A couple of weeks ago I had the opportunity to talk about my experience of being a mom of 3 children (young adults) with Autistic Spectrum Disorder.
I was asked to tell my story at the Transforming Children’s Lives event in Dudley on Friday 20th April.
I must admit I was terrified because I had never spoken in front of that many people before (approximately 150) but I wanted to get some of my experiences and views heard.
I was interviewed on stage by Claire from Dudley Voices for Choice and had 15 minutes to tell our families story, where I think services have got things right or wrong, and how important it is for different organisations to work together with families.
I talked about some of my family’s history and how I have had to fight for support while my children were little and since they have approached adulthood.
My family reached crisis point a year ago and although I was in a bad place I was lucky enough to have contacts at DY1 building as one of my children is a trainee at Lunch on the Run, which has been a real support network for me.
I knew Sarah from DVC, who are also based at DY1. One day last year, Sarah witnessed one of my lads have one of his worst meltdowns ever. This led to Sarah signposting me to Nicky Burrows from Children’s Services at Dudley CVS who was able in turn to signpost me to many services including people from Phase Trust, education and housing services who have now been able to find us alternative housing following being subjected to antisocial behaviour at our last property.
This experience made me feel amazing, in fact…liberated. I surprised myself that I had the courage to speak to a room of people from services that can potentially make a difference to other children’s and families lives in the future. I really hope that the people there heard what I was saying and continue to listen to other parents because we, as parents, know more about our children than any other person or “professionals”.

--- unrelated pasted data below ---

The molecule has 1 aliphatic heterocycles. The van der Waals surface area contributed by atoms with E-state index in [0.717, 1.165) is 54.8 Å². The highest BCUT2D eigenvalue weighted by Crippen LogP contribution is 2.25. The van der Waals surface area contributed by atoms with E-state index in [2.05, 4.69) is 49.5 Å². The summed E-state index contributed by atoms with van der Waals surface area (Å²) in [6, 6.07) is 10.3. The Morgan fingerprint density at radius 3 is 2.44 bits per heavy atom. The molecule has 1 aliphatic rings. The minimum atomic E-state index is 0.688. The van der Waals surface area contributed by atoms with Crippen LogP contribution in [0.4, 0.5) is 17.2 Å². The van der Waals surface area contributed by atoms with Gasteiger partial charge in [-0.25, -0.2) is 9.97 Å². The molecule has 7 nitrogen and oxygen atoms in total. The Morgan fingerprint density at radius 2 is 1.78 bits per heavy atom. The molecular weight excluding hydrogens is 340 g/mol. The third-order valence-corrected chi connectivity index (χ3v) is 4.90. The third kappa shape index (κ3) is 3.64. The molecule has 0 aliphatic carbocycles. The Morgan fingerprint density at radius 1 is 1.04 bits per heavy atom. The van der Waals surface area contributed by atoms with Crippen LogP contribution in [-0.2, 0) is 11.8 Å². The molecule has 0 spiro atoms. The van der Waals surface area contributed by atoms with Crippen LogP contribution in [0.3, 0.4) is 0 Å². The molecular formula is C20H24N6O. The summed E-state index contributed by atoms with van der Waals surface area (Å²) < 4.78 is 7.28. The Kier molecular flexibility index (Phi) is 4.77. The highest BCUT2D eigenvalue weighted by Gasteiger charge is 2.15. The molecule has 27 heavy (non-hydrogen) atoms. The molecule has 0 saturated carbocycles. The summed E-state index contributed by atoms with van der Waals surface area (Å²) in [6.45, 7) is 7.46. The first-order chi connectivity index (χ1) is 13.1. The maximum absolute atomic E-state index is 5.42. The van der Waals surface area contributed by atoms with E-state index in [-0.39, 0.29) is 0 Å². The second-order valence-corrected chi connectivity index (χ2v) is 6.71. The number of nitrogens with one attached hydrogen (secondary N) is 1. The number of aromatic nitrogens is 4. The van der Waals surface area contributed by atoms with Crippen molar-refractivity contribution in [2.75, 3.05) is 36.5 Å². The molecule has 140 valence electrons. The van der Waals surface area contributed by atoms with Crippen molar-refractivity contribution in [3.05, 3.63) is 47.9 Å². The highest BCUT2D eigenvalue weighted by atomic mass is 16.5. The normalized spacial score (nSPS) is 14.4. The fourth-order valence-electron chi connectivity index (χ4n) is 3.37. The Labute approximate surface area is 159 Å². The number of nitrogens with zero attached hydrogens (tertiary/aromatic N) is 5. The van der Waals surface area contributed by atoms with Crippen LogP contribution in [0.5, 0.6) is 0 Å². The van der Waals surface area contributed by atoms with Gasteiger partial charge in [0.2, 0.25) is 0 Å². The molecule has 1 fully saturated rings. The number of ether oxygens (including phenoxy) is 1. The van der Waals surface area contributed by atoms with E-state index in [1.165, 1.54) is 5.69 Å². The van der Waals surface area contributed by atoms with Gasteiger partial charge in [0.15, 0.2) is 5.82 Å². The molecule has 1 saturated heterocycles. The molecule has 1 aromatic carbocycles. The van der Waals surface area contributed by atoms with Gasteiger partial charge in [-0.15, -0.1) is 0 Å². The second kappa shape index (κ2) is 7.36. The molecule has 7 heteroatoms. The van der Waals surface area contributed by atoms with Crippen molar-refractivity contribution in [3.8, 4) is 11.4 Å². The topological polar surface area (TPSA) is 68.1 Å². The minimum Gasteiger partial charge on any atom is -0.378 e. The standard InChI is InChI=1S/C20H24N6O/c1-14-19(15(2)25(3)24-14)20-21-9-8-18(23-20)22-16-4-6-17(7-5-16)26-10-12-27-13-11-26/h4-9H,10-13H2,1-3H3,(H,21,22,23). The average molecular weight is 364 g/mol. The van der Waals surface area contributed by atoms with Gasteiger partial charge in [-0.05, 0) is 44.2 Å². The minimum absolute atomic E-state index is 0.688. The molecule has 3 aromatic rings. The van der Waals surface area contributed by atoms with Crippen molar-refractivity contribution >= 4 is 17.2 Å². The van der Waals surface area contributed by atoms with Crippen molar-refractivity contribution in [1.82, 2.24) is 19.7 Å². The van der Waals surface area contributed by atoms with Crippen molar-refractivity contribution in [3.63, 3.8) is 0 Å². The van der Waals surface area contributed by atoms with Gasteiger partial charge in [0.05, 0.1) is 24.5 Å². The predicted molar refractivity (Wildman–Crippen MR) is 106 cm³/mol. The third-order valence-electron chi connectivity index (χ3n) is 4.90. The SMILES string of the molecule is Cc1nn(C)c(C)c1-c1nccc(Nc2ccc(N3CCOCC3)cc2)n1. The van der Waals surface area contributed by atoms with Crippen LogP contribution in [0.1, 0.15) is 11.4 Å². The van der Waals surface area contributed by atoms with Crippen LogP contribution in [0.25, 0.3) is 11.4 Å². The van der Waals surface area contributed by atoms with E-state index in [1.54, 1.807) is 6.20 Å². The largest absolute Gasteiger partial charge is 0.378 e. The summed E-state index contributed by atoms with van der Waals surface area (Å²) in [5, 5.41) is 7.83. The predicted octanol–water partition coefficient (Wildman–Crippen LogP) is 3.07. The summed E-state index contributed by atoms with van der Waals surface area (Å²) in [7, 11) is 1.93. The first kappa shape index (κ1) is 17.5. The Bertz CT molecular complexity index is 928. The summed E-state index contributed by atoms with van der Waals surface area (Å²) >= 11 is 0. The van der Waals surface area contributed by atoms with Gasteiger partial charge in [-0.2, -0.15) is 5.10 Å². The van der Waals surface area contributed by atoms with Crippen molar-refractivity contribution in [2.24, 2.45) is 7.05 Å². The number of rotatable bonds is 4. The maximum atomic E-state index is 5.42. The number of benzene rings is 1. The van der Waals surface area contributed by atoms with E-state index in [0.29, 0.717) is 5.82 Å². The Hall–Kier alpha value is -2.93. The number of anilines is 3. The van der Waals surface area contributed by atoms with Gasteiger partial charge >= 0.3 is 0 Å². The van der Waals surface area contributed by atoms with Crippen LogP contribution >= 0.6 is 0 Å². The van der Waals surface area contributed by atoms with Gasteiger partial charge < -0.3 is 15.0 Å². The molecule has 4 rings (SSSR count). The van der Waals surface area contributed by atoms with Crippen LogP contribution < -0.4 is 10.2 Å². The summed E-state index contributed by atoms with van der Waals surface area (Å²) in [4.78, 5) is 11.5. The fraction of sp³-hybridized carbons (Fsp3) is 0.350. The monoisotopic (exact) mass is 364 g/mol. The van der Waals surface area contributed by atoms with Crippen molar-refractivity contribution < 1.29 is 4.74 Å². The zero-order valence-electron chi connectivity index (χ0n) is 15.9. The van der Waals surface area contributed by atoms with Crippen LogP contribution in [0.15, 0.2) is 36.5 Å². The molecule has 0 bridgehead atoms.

When a family is crying out for help they need to be listened to immediately. One thing I’d like people to take away from what I said and improve is that services need to react quicker if they are to make an impact on families lives and to prevent a crisis from occurring in the first place.
Also, families need to be treated as a family…as a unit, not individuals. Yes, people within that family may need separate services and treatment but people must remember we are families. This is our lives. Things don’t go away for us, ever.
Life is much better for us now, but we are not suddenly ok. We are still seeking support due to “criteria” based brackets, particularly age related or time restricted provision which should be offered in a more individual way.
My support network at the moment is Lunch on the Run and Dudley Voices for Choice, both adult services for my 17-year-old boys and this has been the case for a few years. The Crestwood School has also been a massive support to both me and my boys.
One last point I would like to make is when a family is in need of help and come to one service, don’t just leave it at that one service if you can see we would benefit from other services, refer us or sign post us in the right direction – don’t just open 1 door, open them all!
There is still a lot I would like to say to people, some things were not appropriate for this event, but I would like to have this sort of chance again to speak to people about other things.
But it was a start.
I already feel better in myself for speaking up in front of so many people from different organisations and talking to people after it who said they found it really helpful and made them think what they can do to keep improving things.
By Diane Williams